Last Thursday evening, the McCormick Screening Room in Humanities Gateway was quiet and empty save for a couple of students. Just after my arrival, a flood of guests came from the reception for Cecilia Cornejo, excited at the prospects of seeing her artisanal film, a screening sponsored by the Latin American Studies program and Illuminations.
Cecilia introduced herself, a Cinema and Media Studies Associate Professor at Carleton College and a graduate of the School of Art Institute of Chicago, whose documentaries revolve around the theme of discomfort, the experience of immigration and a reflexive history, based on her emigration from Chile 21 years ago.
She first showed us “Looking South,” a series of interviews with the Chilean people after Augusto Pinochet’s arrest in London in 1998, before we were treated to the main event: a screening of “I Wonder What You Will Remember of September.”
It was a short film — about a half-hour long — built on a conscious reconstruction of her memory of the events of the 9/11/1973 Chilean coup d’état and the September 11th terrorist attacks in 2001; the film worked to create a connection between the similarities of confusion, shock and childhood obliviousness that existed for Cornejo in both events.
Memories of her father’s arrest and her experience in a political reeducation camp dominate the interplay of anxiety and calmness. Stories of the coup were interspersed with footage of Cornejo’s daughter, Gabriella, an innocently naïve child oblivious to the changing world post-9/11. The film ends on a somber note; a sort of reclamation of memory for both tragic days, with “America, not the world, but part of it” painted on a wall and end titles detailing the specifics of the US-backed coup of the Allende government. Víctor Jara’s “The Right to Live in Peace” plays the film out, bringing dimension to a film that had before been devoid of music.
Following the film, a Q&A session discussed Cornejo’s production process and the interpretation of the events chronicled in the film. She described it as “an unresolved trauma” in the reflection of her experience with these events. She was seven during the Chilean coup and celebrated “not having to go to school on that day,” a stark contrast to her parents’ fear, and almost eerily similar to her daughter’s awareness of the 2001 attacks. I remember being just as painfully confused and oblivious in 2001.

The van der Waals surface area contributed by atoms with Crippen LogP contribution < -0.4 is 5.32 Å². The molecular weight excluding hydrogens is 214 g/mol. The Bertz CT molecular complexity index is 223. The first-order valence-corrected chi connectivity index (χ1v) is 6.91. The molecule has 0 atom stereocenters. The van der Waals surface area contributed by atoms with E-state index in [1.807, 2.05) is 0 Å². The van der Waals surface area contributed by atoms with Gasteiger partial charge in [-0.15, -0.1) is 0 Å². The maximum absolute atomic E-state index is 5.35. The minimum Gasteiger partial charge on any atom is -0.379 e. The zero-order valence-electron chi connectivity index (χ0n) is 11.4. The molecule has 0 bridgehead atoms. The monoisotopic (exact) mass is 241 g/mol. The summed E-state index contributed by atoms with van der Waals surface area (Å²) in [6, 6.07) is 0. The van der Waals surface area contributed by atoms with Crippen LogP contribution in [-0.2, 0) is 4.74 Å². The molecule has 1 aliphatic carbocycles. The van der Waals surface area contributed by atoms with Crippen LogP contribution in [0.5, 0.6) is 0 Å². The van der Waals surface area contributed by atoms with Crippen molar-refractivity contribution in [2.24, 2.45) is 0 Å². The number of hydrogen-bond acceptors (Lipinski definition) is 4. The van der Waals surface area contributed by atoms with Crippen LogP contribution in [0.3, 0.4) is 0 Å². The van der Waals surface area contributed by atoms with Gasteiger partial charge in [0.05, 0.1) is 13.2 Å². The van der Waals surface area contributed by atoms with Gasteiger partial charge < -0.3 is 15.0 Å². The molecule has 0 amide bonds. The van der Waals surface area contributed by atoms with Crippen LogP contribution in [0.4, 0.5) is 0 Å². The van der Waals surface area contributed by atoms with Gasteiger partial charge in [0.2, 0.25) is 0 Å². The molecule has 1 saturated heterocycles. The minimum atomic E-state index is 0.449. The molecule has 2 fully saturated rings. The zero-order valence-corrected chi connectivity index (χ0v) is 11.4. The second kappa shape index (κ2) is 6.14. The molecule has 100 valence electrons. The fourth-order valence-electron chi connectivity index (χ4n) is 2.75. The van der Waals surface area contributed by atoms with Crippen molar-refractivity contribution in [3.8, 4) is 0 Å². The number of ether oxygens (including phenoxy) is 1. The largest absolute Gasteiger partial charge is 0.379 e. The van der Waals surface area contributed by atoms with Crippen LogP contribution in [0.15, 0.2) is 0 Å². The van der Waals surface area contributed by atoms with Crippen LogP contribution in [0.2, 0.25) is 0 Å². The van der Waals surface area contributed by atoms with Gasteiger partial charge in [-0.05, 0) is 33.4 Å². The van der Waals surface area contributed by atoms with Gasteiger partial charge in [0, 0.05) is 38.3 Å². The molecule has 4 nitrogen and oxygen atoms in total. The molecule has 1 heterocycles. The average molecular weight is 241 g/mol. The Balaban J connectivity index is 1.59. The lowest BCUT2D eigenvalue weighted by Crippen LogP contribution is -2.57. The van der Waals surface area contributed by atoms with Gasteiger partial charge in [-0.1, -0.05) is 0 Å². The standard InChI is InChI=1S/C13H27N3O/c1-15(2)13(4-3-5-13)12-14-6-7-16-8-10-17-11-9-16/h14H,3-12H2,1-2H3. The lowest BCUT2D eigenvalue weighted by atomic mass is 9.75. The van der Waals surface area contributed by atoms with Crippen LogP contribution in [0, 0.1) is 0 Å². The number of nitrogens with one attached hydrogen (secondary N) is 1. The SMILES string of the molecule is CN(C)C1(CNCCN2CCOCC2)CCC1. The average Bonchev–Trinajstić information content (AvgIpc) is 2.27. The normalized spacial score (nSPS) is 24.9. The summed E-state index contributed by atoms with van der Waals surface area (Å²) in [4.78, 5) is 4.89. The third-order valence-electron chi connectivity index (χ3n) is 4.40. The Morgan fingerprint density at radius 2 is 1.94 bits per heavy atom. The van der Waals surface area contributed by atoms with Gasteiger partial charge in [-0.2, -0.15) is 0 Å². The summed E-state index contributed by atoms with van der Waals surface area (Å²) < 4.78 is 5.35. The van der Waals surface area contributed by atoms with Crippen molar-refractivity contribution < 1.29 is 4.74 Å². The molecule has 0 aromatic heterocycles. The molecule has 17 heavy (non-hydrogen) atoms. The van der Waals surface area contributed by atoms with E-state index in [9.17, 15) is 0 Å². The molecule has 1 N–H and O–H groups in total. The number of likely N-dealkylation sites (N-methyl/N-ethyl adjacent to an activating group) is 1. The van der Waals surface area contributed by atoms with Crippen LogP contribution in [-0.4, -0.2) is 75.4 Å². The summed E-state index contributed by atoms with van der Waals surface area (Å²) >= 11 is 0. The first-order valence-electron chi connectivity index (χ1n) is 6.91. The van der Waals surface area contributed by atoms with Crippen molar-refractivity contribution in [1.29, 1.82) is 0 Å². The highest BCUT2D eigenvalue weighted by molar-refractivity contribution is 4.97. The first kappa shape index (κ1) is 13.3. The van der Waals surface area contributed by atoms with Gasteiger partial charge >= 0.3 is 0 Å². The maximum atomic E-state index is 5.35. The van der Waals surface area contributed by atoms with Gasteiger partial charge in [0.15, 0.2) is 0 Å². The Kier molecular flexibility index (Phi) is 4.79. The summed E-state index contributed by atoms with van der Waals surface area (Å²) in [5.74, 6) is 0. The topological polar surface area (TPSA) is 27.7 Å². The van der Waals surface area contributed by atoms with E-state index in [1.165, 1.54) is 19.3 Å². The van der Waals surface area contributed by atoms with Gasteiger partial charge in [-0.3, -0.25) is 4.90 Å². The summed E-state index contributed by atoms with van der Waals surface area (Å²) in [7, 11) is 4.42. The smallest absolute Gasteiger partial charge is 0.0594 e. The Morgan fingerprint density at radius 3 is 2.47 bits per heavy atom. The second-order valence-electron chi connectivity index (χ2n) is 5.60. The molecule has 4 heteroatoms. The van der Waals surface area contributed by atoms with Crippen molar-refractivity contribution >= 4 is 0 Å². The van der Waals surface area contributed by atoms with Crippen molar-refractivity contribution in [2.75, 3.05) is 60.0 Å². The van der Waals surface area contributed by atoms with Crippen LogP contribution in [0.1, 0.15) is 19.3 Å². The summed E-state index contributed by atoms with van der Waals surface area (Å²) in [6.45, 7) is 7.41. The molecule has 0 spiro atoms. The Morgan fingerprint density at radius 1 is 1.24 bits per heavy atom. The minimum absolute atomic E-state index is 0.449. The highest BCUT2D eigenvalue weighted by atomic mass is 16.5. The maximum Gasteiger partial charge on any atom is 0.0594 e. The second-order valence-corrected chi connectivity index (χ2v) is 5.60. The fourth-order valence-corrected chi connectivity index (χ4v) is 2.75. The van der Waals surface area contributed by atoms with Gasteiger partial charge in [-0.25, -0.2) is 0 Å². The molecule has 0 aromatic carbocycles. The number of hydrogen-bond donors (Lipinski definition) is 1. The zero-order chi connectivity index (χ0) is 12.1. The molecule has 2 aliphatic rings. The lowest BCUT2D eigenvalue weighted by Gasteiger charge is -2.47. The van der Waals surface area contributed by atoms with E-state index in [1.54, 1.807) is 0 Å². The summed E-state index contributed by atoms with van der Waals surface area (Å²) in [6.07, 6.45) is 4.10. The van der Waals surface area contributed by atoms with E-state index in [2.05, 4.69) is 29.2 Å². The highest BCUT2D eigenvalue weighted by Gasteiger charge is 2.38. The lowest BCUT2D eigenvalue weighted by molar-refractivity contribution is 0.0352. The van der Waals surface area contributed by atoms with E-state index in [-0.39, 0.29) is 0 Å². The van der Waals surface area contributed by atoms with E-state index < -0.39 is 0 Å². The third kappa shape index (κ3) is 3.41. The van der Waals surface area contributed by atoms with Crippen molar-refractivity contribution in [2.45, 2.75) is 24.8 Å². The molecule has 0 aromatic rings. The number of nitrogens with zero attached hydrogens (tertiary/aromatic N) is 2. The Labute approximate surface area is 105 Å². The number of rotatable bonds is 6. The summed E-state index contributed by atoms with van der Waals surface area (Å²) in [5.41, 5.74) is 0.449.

The audience expressed their praise of Cornejo’s treatment of memory and discussed the lack of clarity; there was a distinct blurring and slowdown of images, inducing a dream-like state.
“If an image is too clear, you only see that. Without sound, you are forced to imagine.”
Perhaps the most intriguing part of the discussion was about the humor of the film; Cornejo acknowledged us as the first to laugh during a screening. One scene stood out: when Cornejo’s father is released from prison, the paranoia of a military jeep that came by every night to observe him turns into a hilarious coincidence when we find out that the jeep is actually picking up the neighbor’s son-in-law, an officer in the army.
After the Q&A session, we were treated to a small clip of her most recent film, “Song of the Apprentice,” and excerpts from “With the Skateboarders,” a work-in-progress. The audience filed out of the theater room, and I felt satisfied with both Cornejo’s documentaries and the conversations we had about them. The film complemented its historical reflection and it was funny as well as poignant. And that discomfort she mentioned as part of her films’ theme? That was replaced with a feeling of contentment, a personal reflection on my own experience with reconstructing the past.